You seem to have the rare ability to somehow reflect a woman’s soul in your work. Is this something you feel when you create?
I see women as having this inner steel strength. Adversity, disappointment or grief, women just seem to step up and be as strong as they need to be. I know for myself; I’ve looked back and wondered how I survived something, but we do. I believe this experience creates a thread of melancholy that becomes a part of your signature in the world. It’s that thread that interests me. I think it’s in everyone, a ribbon of yearning. You know when you watch a movie and it breaks your heart, but you love it? Or you hear a piece of music that resonates, and it brings tears to your eyes? It’s that. It is a state of grace and I think my ribbon threads its way into my paintings. My state of grace is speaking to your state of grace. I like to see it that way. I think it’s beautiful.
I see women as having this inner steel strength. Adversity, disappointment or grief, women just seem to step up and be as strong as they need to be.
Rather than ask how you do what you do, we’d love to know why?
I value space, quiet and time so that is what I try and create in my life and in my paintings. I crave calm so I try and imbue my work with a sense of peace. I love history and stories and the idea of less is more. I paint with few details to create the idea of space and room to breathe. I use a very neutral colour palette because I find it calm and grounding and I always feel I’m painting a feeling or atmosphere, more than an image.
My house paintings are usually on their own, making a statement. Welcoming but also strong in themseIves. Rooted. I feel like they are stories that have happened or are about to happen. I like things that have history and character, mystery and secrets.
My women paintings are an ongoing experiment. They are any-woman and every-woman. Again, they are about atmosphere, thoughts, a moment, more than about the figure. I keep it simple; they seem stronger for it. Saying more with less.
My illustration work is just plain, unadulterated fun. Whimsical. This is creative, back to fairytales and odd ideas for me. The freedom to just let go. There are no rules except I try and keep them light and quirky. They balance the intensity of my paintings.
First image above: On one of her many fabulous chairs, Deb is wearing HK Rock Salt Robe. Second image: Deb at her studio desk in HK Rock Salt Robe. Third image: Deb sitting in her private courtyard in HK Morocco Chemise.
What is your relationship with inspiration? Do you find it fleeting or ever-present?
Elizabeth Gilbert did a great TED talk a few years ago about how, in history, creativity/inspiration/muse was an individual being in and of itself. It wasn’t a part of you but a separate entity that appeared then disappeared then appeared again. That is my experience. A creative gremlin. It comes and goes.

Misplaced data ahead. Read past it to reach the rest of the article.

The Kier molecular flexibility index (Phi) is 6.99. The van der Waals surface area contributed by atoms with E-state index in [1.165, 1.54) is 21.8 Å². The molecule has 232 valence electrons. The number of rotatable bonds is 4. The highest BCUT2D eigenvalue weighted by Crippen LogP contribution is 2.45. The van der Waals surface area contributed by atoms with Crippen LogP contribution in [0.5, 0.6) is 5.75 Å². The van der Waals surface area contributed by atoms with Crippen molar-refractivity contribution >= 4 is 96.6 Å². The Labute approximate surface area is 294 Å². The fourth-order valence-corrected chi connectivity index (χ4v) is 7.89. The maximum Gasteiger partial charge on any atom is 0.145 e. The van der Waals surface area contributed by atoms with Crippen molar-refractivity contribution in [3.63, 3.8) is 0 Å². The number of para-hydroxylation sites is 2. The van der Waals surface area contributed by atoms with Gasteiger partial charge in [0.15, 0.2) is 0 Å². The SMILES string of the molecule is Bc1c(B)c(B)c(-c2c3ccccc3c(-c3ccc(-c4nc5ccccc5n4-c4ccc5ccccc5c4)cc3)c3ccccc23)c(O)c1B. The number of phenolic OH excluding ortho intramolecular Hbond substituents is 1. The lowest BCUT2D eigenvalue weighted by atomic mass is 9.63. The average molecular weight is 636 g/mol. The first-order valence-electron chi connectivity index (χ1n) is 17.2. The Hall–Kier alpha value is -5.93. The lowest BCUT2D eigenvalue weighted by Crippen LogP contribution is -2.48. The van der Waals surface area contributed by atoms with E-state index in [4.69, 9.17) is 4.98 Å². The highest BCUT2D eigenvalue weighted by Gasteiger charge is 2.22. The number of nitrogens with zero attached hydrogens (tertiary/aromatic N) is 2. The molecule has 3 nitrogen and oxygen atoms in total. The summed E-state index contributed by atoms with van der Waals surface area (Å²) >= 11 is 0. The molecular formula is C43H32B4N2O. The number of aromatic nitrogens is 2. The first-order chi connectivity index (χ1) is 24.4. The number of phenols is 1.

It is, however, one thing to be inspired, another to do something with it. Looking at images almost always inspires something for me, but it doesn’t mean it’s going to translate to a successful day painting. There is inspiration to try something and then inspiration that comes outside of yourself. The muse. If I’m inspired and the muse shows up, what I’m doing is as natural as breathing. Inspiration without the muse is a lot harder. No inspiration and no muse is when motivation becomes a discipline.
Is that why you have so many different creative outlets?
I have alternating creative pursuits that help inspire in turn. They feed off each other. The fun illustrations, the intense paintings, the wonderfully in the moment creativity of styling and shooting food. I am also constantly collecting images, snapping photos of everything from a leaf to a cracked window, or picking up twigs and stones… whatever triggers my mind. I am always seeing things and translating them artistically.
Can you explain what it feels like when someone really ‘gets’ your work?
The best description of my artwork I ever heard was from a publisher in Prague who used my painting ‘Old School’ as the cover for a book about a struggling young woman. The publisher said my work was perfectly suited for the concept as it had a ‘refined melancholy’. When I heard that, it felt like someone had plucked a perfect guitar chord in my heart. When people get my work, it’s profound. That what I’m visually saying is heard by someone else is astounding to me. Who knew what I painted would call to anyone else? That’s why it’s so powerful and moving to have your work understood. The art world is full of different artists and art and you just have to find work that appeals to your heart. I love the stories people share with me about what my painting triggered for them; the feelings, the people, memories and moments that it brought up for them. It’s wonderful.
You wrote a great IG post about your feelings around aging. What are your thoughts today?